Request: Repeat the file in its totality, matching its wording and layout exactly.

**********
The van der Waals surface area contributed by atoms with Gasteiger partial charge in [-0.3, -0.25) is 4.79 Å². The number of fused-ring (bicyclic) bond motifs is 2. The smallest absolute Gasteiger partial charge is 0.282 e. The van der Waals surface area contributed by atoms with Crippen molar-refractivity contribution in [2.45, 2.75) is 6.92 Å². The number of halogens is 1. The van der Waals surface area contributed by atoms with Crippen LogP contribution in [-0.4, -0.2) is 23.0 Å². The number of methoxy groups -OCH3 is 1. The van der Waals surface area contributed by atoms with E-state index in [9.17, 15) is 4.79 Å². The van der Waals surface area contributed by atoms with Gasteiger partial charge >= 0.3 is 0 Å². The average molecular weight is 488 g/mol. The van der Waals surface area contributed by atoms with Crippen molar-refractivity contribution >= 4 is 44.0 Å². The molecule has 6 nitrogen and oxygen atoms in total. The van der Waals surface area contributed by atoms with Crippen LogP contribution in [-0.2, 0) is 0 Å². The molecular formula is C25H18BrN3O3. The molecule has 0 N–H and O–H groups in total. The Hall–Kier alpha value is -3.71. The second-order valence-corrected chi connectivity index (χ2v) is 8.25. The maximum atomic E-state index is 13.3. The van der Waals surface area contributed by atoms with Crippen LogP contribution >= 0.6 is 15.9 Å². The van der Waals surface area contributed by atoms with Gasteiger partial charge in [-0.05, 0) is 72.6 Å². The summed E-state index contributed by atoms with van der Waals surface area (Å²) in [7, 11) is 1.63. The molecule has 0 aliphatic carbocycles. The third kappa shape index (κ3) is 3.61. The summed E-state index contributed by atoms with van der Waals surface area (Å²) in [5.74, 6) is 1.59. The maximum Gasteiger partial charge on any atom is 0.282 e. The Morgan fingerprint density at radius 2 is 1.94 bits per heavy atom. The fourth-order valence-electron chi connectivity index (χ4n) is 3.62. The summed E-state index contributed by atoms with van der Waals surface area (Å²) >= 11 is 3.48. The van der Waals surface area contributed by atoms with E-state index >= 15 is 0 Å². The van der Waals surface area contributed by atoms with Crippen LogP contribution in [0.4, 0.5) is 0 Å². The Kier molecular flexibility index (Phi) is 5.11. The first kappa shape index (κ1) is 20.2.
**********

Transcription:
The van der Waals surface area contributed by atoms with Gasteiger partial charge in [-0.3, -0.25) is 4.79 Å². The number of fused-ring (bicyclic) bond motifs is 2. The smallest absolute Gasteiger partial charge is 0.282 e. The van der Waals surface area contributed by atoms with Crippen molar-refractivity contribution in [2.45, 2.75) is 6.92 Å². The number of halogens is 1. The van der Waals surface area contributed by atoms with Crippen LogP contribution in [-0.4, -0.2) is 23.0 Å². The number of methoxy groups -OCH3 is 1. The van der Waals surface area contributed by atoms with E-state index in [9.17, 15) is 4.79 Å². The van der Waals surface area contributed by atoms with Gasteiger partial charge >= 0.3 is 0 Å². The average molecular weight is 488 g/mol. The van der Waals surface area contributed by atoms with Crippen molar-refractivity contribution >= 4 is 44.0 Å². The molecule has 6 nitrogen and oxygen atoms in total. The van der Waals surface area contributed by atoms with Crippen LogP contribution in [-0.2, 0) is 0 Å². The molecular formula is C25H18BrN3O3. The molecule has 0 N–H and O–H groups in total. The Hall–Kier alpha value is -3.71. The second-order valence-corrected chi connectivity index (χ2v) is 8.25. The maximum atomic E-state index is 13.3. The van der Waals surface area contributed by atoms with Crippen LogP contribution >= 0.6 is 15.9 Å². The van der Waals surface area contributed by atoms with Gasteiger partial charge in [-0.05, 0) is 72.6 Å². The summed E-state index contributed by atoms with van der Waals surface area (Å²) in [7, 11) is 1.63. The molecule has 0 aliphatic carbocycles. The third kappa shape index (κ3) is 3.61. The summed E-state index contributed by atoms with van der Waals surface area (Å²) in [5.74, 6) is 1.59. The maximum Gasteiger partial charge on any atom is 0.282 e. The Morgan fingerprint density at radius 2 is 1.94 bits per heavy atom. The fourth-order valence-electron chi connectivity index (χ4n) is 3.62. The summed E-state index contributed by atoms with van der Waals surface area (Å²) >= 11 is 3.48. The van der Waals surface area contributed by atoms with E-state index >= 15 is 0 Å². The van der Waals surface area contributed by atoms with Crippen LogP contribution in [0.4, 0.5) is 0 Å². The Kier molecular flexibility index (Phi) is 5.11. The first kappa shape index (κ1) is 20.2.